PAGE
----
Miss Dorchester Farm Bureau
“I have a background in horticulture that began in 4-H. Now, I study Agronomy at the University of Maryland in College Park. At college, I’m active in Collegiate Farm Bureau and Sigma Alpha – Professional Agriculture Sorority.”
By: Grace Brinsfield
In the past 50 years animal agriculture is seeing increased feed conversion rates, decreased time to maturity, and higher safety for the consumer. “How is so much progress possible?” you may ask. We know happy animals are healthier and far more productive than their neglected counterparts. Therefore, quality assurance and regulations have increased profoundly in such a short period. In practical terms biosecurity measures, housing, and nourishment are all among regulated practices. In fact, farms are audited ensuring they meet these health standards. United Egg Producers, National Chicken Council, Beef Quality Assurance and the Sheep Care Guide are a few of the programs in place making sure that animal products as well as animal living conditions are up to standard. Animal welfare is beneficial to everyone: the producer and the consumer.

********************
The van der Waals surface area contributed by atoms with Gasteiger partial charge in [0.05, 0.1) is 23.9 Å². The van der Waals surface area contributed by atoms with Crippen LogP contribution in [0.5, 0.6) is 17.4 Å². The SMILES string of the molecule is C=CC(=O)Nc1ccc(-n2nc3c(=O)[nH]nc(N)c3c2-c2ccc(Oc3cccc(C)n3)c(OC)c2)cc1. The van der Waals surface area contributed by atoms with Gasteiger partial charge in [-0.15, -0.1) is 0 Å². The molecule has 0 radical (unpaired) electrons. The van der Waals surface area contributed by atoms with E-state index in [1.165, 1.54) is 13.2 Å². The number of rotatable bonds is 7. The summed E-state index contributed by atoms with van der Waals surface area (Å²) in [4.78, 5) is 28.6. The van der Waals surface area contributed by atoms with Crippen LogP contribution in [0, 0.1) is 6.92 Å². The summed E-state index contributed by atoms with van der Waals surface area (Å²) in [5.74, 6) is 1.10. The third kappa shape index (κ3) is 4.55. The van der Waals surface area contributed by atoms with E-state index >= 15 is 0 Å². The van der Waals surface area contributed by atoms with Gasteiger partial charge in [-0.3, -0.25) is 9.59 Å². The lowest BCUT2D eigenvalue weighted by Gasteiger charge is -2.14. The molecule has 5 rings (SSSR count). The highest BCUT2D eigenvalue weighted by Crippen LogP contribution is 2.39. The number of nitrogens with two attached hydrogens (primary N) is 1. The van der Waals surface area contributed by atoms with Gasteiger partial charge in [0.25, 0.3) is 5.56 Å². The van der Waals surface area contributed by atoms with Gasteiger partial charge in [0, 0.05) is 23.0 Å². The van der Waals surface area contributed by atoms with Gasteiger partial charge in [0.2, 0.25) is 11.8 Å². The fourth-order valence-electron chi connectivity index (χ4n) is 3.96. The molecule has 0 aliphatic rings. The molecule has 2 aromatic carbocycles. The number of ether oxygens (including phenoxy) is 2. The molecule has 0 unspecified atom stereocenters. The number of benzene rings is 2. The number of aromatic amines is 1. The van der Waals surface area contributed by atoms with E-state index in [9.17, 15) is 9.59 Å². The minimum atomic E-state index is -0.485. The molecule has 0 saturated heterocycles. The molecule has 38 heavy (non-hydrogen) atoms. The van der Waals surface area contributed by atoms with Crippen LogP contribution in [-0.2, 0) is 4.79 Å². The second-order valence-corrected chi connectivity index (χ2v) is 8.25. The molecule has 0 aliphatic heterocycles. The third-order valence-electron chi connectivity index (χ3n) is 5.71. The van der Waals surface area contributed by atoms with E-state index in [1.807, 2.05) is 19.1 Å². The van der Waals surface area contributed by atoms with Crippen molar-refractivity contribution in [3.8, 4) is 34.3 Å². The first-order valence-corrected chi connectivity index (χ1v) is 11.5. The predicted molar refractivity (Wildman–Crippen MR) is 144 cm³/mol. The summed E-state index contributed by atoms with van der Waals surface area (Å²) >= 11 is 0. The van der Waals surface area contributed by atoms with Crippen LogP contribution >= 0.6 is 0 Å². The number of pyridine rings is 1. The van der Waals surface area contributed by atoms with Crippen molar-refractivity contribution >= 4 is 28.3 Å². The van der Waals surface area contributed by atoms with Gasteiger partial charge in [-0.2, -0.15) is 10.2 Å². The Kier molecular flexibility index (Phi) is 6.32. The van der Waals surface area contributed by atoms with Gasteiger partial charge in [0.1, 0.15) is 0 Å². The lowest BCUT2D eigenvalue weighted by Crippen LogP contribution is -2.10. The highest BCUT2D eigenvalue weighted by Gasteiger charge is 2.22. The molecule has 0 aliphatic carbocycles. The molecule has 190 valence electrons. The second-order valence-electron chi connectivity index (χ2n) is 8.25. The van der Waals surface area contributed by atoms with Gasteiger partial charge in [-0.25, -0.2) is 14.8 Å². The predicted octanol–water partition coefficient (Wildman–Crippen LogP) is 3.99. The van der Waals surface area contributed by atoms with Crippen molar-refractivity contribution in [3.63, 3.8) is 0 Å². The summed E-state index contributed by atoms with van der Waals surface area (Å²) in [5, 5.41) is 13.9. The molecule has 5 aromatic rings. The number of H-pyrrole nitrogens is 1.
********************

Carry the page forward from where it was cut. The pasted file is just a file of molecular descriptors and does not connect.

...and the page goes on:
If farmers care so much about the safety of their animals why do activists constantly speak out against them? The problem does not stand in the fact that anyone is against treating animals well but, instead in exactly how welfare is defined and carried out. Propaganda spread by those who wish to see an end to animal agriculture would have you question the motives of farmers and ranchers. However, if farmers cut corners and ignore standards they sabotage their operation and income. Negative messages from the media make it paramount that Farm Bureau and farmers everywhere are transparent with the public and willing to take the time to educate them. Recently, Farm Bureau has been promoting legislation for agriculture education programs in every Maryland County. Although this bill did not pass Farm Bureau is gradually taking away the mystery that surrounds how farming works to ease the minds of consumers.